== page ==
AICD director Stephen Cole says placing expectations that are too onerous on directors means they effectively become employees.
Photo: Louise Kennerley
This week’s boardroom bloodbath at APN News & Media
was a vivid demonstration that the director’s life in the current corporate environment is not an easy one. But just in case further proof were needed to make the point, a survey of company directors has revealed growing disquiet in Australian boardrooms.
The survey of 180 directors by law firm King & Wood Mallesons, for its Directions 2013 corporate governance review, found that many directors feel burdened by an “identity crisis” as they seek to reconcile the widening gap between the traditional understanding of their role as “custodians of the strategic direction of companies” and directors’ increasing risk and compliance-based responsibilities.
The review notes that directors feel hamstrung by increased demands from regulators, investors and the media to oversee and manage compliance and risk issues, “leaving directors with insufficient time to devote to providing companies with the strategic direction and guidance that directors see as being the fundamental purpose of their role”.
This widening “expectation gap” has resulted in some directors rethinking the wisdom of accepting or retaining directorships. This is not a new dilemma for directors, but it’s intensifying. Increasing exposure to class actions and personal liability in recent years – the review says class action settlements totalled $506 million in 2012 – has added to director concerns.
Some directors are voting with their feet, or are thinking of doing so. According to the survey, four in 10 company directors have reconsidered whether to take on new directorships or retain existing board seats: 17 per cent say they have refused or resigned a directorship and 26 per cent have or are considering whether to refuse or resign a directorship.
The top five issues causing company directors this anxiety are: the increasing compliance burden (including the risk of personal liability), the inability to devote sufficient time to providing strategic direction and guidance, excessive bureaucracy and regulation, the growing time burden, and risk to reputation.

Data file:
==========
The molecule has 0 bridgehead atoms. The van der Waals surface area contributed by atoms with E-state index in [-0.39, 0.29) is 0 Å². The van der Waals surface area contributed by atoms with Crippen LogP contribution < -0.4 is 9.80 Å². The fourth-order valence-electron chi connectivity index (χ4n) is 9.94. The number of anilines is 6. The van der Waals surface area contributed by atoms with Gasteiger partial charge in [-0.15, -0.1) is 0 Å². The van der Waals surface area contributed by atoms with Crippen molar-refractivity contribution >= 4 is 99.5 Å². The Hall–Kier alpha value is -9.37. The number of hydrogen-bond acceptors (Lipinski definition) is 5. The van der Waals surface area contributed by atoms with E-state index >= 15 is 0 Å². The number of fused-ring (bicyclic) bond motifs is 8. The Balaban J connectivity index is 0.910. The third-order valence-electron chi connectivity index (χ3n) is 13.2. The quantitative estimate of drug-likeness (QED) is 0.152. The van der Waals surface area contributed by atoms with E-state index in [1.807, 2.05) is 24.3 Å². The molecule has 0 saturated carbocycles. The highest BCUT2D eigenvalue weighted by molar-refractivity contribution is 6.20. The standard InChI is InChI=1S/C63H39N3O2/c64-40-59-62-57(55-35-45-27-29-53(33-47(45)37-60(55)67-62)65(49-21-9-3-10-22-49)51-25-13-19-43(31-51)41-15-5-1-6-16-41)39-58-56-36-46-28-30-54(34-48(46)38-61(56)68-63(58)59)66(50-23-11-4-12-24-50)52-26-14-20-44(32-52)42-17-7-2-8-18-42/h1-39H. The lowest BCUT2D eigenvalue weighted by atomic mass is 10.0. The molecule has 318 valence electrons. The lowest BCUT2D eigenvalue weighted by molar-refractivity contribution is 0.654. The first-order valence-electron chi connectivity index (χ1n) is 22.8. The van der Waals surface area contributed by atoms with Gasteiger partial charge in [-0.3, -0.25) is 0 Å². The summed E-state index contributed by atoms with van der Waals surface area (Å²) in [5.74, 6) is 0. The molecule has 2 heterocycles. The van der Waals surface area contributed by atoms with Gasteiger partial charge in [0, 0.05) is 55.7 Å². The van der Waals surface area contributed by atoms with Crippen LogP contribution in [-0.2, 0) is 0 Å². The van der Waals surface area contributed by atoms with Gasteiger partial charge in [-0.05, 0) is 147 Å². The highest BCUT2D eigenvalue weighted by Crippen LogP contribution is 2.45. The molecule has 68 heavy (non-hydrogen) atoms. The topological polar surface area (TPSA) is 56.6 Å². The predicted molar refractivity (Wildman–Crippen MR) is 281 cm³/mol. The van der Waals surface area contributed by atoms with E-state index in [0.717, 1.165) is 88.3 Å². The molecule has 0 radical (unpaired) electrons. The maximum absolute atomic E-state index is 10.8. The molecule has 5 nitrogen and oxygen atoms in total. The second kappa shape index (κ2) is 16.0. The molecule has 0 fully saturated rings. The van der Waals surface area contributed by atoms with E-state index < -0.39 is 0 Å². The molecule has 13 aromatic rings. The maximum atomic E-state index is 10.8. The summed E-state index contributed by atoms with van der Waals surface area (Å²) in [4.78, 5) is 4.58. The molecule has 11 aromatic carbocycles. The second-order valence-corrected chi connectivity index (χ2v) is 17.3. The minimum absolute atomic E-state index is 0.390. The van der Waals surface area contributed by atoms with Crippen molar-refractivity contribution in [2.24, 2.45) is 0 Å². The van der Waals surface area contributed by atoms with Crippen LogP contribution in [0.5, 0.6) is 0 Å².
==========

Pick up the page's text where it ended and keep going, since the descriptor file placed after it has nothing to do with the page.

An underlying concern among experienced directors is that if they are to fulfil the expectations placed on them theirs will become a quasi-executive role.
Perth company director and corporate adviser Steven Cole addressed this concern in his 2012 white paper for the Australian Institute of Company Directors, Mind the expectation gap: the role of a company director.
“If these expectations were to be met, all directors would have to become, in effect, full-time employees of the organisation,” Cole writes. “This would undermine the non-executive director’s independence of outlook and objectivity, which are vital for effective corporate governance.”
Boardroom adviser and corporate governance researcher Nicholas Barnett, chief executive of Melbourne-based Insync Surveys, says directors who are ambivalent about accepting or retaining a directorship tend to do it for personal reasons or judgments rather than concerns about the changing nature of the director’s role.
“In my experience, directors who step off or don’t step on to a board don’t feel comfortable with the chief executive or management of the company, or other board members, or they have concerns about where that particular industry is at,” Barnett says. “Their decision is more likely to be influenced by how sitting on a particular board will affect their reputation.”
Barnett says that far from directorships being seen as unattractive or too risky there is an “unprecedented” number of candidates who want to join a board.
“For every director who may want to jump off there is someone who wants to jump on,” he says. “There are some fantastic people who want to join boards. They’re board-ready, they’re aware that the bar has been set high for directors, and they want to join a board now.”
However, while confident that Australian boardrooms are not yet being spurned by disillusioned directors, Barnett has this warning: “If we’re not careful we might get to that position.”
On Monday the chairman of APN News & Media, Peter Hunt, chief executive Brett Chenoweth and three other independent directors resigned when major shareholder Independent News & Media challenged a board proposal to launch a $150 million capital raising to reduce debt. APN announced yesterday that long-time board member Peter Cosgrove has been appointed chairman.